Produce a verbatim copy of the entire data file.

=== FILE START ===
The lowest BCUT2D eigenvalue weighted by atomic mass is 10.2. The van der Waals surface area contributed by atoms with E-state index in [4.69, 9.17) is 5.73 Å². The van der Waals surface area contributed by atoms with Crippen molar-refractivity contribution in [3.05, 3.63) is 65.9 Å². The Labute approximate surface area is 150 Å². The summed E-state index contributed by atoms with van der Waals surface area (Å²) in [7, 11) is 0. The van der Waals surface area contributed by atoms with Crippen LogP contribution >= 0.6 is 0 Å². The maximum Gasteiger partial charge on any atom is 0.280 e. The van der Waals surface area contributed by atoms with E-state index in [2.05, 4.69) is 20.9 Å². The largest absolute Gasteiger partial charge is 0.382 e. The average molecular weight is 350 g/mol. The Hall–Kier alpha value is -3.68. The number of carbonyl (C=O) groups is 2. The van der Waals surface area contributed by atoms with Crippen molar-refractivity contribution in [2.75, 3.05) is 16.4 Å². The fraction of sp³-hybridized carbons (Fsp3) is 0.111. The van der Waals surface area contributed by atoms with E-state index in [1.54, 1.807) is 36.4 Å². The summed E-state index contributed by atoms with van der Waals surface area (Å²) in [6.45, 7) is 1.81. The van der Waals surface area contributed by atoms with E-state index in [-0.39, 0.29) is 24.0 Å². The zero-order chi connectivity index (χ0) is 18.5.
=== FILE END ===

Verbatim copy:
The lowest BCUT2D eigenvalue weighted by atomic mass is 10.2. The van der Waals surface area contributed by atoms with E-state index in [4.69, 9.17) is 5.73 Å². The van der Waals surface area contributed by atoms with Crippen molar-refractivity contribution in [3.05, 3.63) is 65.9 Å². The Labute approximate surface area is 150 Å². The summed E-state index contributed by atoms with van der Waals surface area (Å²) in [7, 11) is 0. The van der Waals surface area contributed by atoms with Crippen LogP contribution >= 0.6 is 0 Å². The maximum Gasteiger partial charge on any atom is 0.280 e. The van der Waals surface area contributed by atoms with E-state index in [2.05, 4.69) is 20.9 Å². The largest absolute Gasteiger partial charge is 0.382 e. The average molecular weight is 350 g/mol. The Hall–Kier alpha value is -3.68. The number of carbonyl (C=O) groups is 2. The van der Waals surface area contributed by atoms with Crippen molar-refractivity contribution in [2.75, 3.05) is 16.4 Å². The fraction of sp³-hybridized carbons (Fsp3) is 0.111. The van der Waals surface area contributed by atoms with E-state index in [1.54, 1.807) is 36.4 Å². The summed E-state index contributed by atoms with van der Waals surface area (Å²) in [6.45, 7) is 1.81. The van der Waals surface area contributed by atoms with E-state index in [-0.39, 0.29) is 24.0 Å². The zero-order chi connectivity index (χ0) is 18.5.